Waste Management Perspectives for Saudi Arabia

Solid waste management is a big challenge for the government and local authorities in the Kingdom of Saudi Arabia. The country generates more than 15 million tons of municipal waste each year with vast majority diverted to landfills and dumpsites. Recycling, reuse and energy recovery is still at an early stage, although they are getting increased attention. Recycling rate ranges from 10-15%, mainly due to the existence of the informal sector which extracts recyclables from municipal waste stream. Waste management issues in the Kingdom can be resolved by creating a healthy general environment specifically targeting the waste sector which may … Continue reading

إدارة النفايات الصلبة في المملكة العربية السعودية

تشهد المملكة العربية السعودية طفرة صناعية وزيادة في النمو السكاني وزيادة في عدد المدن الجديدة، مما أدى الي زيادة في معدلات التلوث والنفايات. أصبحت إدارة النفايات الصلبة تشكل تحدياً كبيراً يومياً للحكومة. مع تعداد سكاني يقارب الـ 29 مليون نسمة، تنتج السعودية أكثر من 15 مليون طن نفايات صلبة سنوياً. والمعدل التقديري لنصيب الفرد يومياً في انتاج النفايات 1.5 – 1.8 كج. معدل النفايات الصلبة للمدن الثلاث الكبرى – الرياض، جدة، الدمام – تزيد على 6 مليون طن في السنة، مما يعطي تصوراً عن حجم المشكلة التي تواجهها. أكثر من 75% من السكان يسكنون المناطق الحضريه، مما يوجب على الحكومة … Continue reading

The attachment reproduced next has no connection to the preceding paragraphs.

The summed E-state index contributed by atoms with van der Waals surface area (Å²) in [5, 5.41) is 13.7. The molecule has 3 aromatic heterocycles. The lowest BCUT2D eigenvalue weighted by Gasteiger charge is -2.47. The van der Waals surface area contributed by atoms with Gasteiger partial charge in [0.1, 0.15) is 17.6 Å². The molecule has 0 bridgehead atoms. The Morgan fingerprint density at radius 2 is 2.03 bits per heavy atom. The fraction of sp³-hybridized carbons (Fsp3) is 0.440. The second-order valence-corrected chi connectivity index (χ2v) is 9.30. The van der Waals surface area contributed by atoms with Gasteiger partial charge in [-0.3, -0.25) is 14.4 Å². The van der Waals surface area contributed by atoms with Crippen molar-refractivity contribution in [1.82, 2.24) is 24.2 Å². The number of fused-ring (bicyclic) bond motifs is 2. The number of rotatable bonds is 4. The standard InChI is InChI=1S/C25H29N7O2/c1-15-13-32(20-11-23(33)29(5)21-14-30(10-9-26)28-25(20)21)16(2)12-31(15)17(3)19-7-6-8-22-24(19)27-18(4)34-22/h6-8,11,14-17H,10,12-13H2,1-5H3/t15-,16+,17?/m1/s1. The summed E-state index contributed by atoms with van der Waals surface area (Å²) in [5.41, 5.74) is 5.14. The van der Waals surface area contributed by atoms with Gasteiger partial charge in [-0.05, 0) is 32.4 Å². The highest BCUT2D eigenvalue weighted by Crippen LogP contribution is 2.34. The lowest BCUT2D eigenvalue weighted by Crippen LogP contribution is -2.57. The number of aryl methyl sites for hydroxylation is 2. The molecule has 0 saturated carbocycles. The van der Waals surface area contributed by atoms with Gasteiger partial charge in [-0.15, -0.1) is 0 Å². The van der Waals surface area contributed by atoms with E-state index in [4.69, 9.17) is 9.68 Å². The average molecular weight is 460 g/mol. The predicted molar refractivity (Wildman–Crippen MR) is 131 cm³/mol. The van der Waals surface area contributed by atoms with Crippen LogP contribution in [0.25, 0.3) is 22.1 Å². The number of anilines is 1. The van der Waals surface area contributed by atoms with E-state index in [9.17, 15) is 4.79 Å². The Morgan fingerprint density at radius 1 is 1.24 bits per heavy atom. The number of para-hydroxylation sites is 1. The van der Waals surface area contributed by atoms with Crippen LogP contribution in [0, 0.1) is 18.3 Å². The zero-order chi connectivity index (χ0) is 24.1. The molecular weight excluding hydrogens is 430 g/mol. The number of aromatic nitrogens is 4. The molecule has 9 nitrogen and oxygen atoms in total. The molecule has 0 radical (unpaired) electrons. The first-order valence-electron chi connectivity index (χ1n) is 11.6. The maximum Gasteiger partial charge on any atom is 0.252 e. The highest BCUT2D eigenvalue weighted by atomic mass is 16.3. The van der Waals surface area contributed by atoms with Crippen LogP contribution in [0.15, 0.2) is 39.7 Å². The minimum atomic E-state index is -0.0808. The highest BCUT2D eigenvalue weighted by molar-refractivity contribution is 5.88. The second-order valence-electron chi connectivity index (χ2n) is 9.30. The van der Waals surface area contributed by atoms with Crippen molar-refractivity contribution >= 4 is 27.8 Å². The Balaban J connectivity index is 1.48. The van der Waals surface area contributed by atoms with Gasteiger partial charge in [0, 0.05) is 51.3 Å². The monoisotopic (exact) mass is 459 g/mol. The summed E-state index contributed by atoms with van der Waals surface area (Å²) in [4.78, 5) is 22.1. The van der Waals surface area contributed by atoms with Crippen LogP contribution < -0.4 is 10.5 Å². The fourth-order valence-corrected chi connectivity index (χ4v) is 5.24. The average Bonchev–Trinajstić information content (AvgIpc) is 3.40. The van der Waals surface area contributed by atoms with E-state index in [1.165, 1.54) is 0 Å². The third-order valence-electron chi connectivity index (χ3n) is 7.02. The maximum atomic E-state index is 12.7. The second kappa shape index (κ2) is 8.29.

Sustainability Principles in Traditional Islamic Architecture

Islam came with many sustainability and environmental conservation principles, which appeared in all aspects of the Islamic society. This green vision of Islam is also reflected in the city planning and traditional architecture. Infact, Islamic cities were shaped by Islamic beliefs on environmental conservation and sustainability. The traditional house adopted in Islamic architecture respects the environment in more ways than one: first by minimizing the impact of harsh natural environment conditions such as hot climate, relative humidity and solar radiation intensity, second by maximizing the potential possibilities of these conditions to achieve the thermal comfort of inhabitants and utilizing the … Continue reading